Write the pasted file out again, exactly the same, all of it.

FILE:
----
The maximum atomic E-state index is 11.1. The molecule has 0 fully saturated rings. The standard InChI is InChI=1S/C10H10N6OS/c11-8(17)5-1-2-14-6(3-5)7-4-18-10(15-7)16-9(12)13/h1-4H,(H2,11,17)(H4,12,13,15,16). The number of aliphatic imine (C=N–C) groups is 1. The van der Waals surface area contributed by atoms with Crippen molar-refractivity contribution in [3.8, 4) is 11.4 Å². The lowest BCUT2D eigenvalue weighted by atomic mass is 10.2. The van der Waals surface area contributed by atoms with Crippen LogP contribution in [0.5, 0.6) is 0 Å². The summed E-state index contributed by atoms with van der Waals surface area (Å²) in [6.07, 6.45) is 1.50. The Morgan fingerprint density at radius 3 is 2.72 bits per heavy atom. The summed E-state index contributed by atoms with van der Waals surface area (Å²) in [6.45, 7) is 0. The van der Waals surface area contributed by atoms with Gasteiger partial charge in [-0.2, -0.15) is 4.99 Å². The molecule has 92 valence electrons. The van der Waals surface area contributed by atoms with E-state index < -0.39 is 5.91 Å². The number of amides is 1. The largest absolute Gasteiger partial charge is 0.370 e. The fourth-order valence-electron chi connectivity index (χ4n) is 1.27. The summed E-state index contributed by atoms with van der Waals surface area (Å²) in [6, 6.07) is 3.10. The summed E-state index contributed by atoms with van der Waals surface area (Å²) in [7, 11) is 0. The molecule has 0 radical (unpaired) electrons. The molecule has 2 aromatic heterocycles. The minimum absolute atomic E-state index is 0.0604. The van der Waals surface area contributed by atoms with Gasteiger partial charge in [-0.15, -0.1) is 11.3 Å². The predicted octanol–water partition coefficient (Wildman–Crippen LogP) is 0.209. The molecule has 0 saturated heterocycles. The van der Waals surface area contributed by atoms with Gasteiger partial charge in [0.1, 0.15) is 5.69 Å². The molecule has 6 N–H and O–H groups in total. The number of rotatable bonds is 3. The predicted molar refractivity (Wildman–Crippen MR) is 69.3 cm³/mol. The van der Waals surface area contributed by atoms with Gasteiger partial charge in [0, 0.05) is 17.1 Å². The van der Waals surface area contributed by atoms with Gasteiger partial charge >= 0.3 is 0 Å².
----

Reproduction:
The maximum atomic E-state index is 11.1. The molecule has 0 fully saturated rings. The standard InChI is InChI=1S/C10H10N6OS/c11-8(17)5-1-2-14-6(3-5)7-4-18-10(15-7)16-9(12)13/h1-4H,(H2,11,17)(H4,12,13,15,16). The number of aliphatic imine (C=N–C) groups is 1. The van der Waals surface area contributed by atoms with Crippen molar-refractivity contribution in [3.8, 4) is 11.4 Å². The lowest BCUT2D eigenvalue weighted by atomic mass is 10.2. The van der Waals surface area contributed by atoms with Crippen LogP contribution in [0.5, 0.6) is 0 Å². The summed E-state index contributed by atoms with van der Waals surface area (Å²) in [6.07, 6.45) is 1.50. The Morgan fingerprint density at radius 3 is 2.72 bits per heavy atom. The summed E-state index contributed by atoms with van der Waals surface area (Å²) in [6.45, 7) is 0. The van der Waals surface area contributed by atoms with Gasteiger partial charge in [-0.2, -0.15) is 4.99 Å². The molecule has 92 valence electrons. The van der Waals surface area contributed by atoms with E-state index < -0.39 is 5.91 Å². The number of amides is 1. The largest absolute Gasteiger partial charge is 0.370 e. The fourth-order valence-electron chi connectivity index (χ4n) is 1.27. The summed E-state index contributed by atoms with van der Waals surface area (Å²) in [6, 6.07) is 3.10. The summed E-state index contributed by atoms with van der Waals surface area (Å²) in [7, 11) is 0. The molecule has 0 radical (unpaired) electrons. The molecule has 2 aromatic heterocycles. The minimum absolute atomic E-state index is 0.0604. The van der Waals surface area contributed by atoms with Gasteiger partial charge in [-0.15, -0.1) is 11.3 Å². The predicted octanol–water partition coefficient (Wildman–Crippen LogP) is 0.209. The molecule has 0 saturated heterocycles. The van der Waals surface area contributed by atoms with Gasteiger partial charge in [0.1, 0.15) is 5.69 Å². The molecule has 6 N–H and O–H groups in total. The number of rotatable bonds is 3. The predicted molar refractivity (Wildman–Crippen MR) is 69.3 cm³/mol. The van der Waals surface area contributed by atoms with Gasteiger partial charge in [0, 0.05) is 17.1 Å². The van der Waals surface area contributed by atoms with Gasteiger partial charge >= 0.3 is 0 Å².